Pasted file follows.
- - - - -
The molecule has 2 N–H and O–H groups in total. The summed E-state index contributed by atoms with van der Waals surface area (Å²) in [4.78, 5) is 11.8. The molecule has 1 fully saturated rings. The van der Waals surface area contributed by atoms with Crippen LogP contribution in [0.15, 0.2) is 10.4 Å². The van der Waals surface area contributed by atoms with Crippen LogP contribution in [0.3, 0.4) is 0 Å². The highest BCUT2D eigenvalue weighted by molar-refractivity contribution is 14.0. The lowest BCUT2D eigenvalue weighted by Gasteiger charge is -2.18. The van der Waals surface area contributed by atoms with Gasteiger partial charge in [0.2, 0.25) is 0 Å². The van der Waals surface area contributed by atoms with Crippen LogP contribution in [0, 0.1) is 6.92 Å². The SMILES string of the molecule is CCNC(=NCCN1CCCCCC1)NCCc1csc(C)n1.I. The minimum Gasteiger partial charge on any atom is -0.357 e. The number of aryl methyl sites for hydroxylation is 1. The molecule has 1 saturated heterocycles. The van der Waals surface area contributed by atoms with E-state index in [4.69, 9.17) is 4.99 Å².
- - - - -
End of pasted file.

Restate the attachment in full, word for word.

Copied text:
The molecule has 2 N–H and O–H groups in total. The summed E-state index contributed by atoms with van der Waals surface area (Å²) in [4.78, 5) is 11.8. The molecule has 1 fully saturated rings. The van der Waals surface area contributed by atoms with Crippen LogP contribution in [0.15, 0.2) is 10.4 Å². The van der Waals surface area contributed by atoms with Crippen LogP contribution in [0.3, 0.4) is 0 Å². The highest BCUT2D eigenvalue weighted by molar-refractivity contribution is 14.0. The lowest BCUT2D eigenvalue weighted by Gasteiger charge is -2.18. The van der Waals surface area contributed by atoms with Gasteiger partial charge in [0.2, 0.25) is 0 Å². The van der Waals surface area contributed by atoms with Crippen LogP contribution in [0, 0.1) is 6.92 Å². The SMILES string of the molecule is CCNC(=NCCN1CCCCCC1)NCCc1csc(C)n1.I. The minimum Gasteiger partial charge on any atom is -0.357 e. The number of aryl methyl sites for hydroxylation is 1. The molecule has 1 saturated heterocycles. The van der Waals surface area contributed by atoms with E-state index in [4.69, 9.17) is 4.99 Å².